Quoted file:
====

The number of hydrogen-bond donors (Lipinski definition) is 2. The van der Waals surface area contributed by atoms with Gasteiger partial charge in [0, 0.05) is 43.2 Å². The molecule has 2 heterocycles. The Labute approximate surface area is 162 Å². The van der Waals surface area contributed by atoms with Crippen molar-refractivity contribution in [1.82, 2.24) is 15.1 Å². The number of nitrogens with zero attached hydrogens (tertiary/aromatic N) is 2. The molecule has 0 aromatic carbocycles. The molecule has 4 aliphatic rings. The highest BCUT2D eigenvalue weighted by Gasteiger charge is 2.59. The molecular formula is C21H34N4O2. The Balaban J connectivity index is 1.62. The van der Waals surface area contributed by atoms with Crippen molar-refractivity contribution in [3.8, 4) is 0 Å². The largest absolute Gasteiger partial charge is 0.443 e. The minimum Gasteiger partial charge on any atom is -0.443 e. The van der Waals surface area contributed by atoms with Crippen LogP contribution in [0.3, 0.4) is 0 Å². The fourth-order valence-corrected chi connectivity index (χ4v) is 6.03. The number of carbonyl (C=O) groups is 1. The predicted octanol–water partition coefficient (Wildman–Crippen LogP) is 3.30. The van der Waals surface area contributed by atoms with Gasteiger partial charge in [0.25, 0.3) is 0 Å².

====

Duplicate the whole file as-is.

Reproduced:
The number of hydrogen-bond donors (Lipinski definition) is 2. The van der Waals surface area contributed by atoms with Gasteiger partial charge in [0, 0.05) is 43.2 Å². The molecule has 2 heterocycles. The Labute approximate surface area is 162 Å². The van der Waals surface area contributed by atoms with Crippen molar-refractivity contribution in [1.82, 2.24) is 15.1 Å². The number of nitrogens with zero attached hydrogens (tertiary/aromatic N) is 2. The molecule has 0 aromatic carbocycles. The molecule has 4 aliphatic rings. The highest BCUT2D eigenvalue weighted by Gasteiger charge is 2.59. The molecular formula is C21H34N4O2. The Balaban J connectivity index is 1.62. The van der Waals surface area contributed by atoms with Crippen molar-refractivity contribution in [3.8, 4) is 0 Å². The largest absolute Gasteiger partial charge is 0.443 e. The minimum Gasteiger partial charge on any atom is -0.443 e. The van der Waals surface area contributed by atoms with Crippen LogP contribution in [0.3, 0.4) is 0 Å². The fourth-order valence-corrected chi connectivity index (χ4v) is 6.03. The number of carbonyl (C=O) groups is 1. The predicted octanol–water partition coefficient (Wildman–Crippen LogP) is 3.30. The van der Waals surface area contributed by atoms with Gasteiger partial charge in [0.25, 0.3) is 0 Å².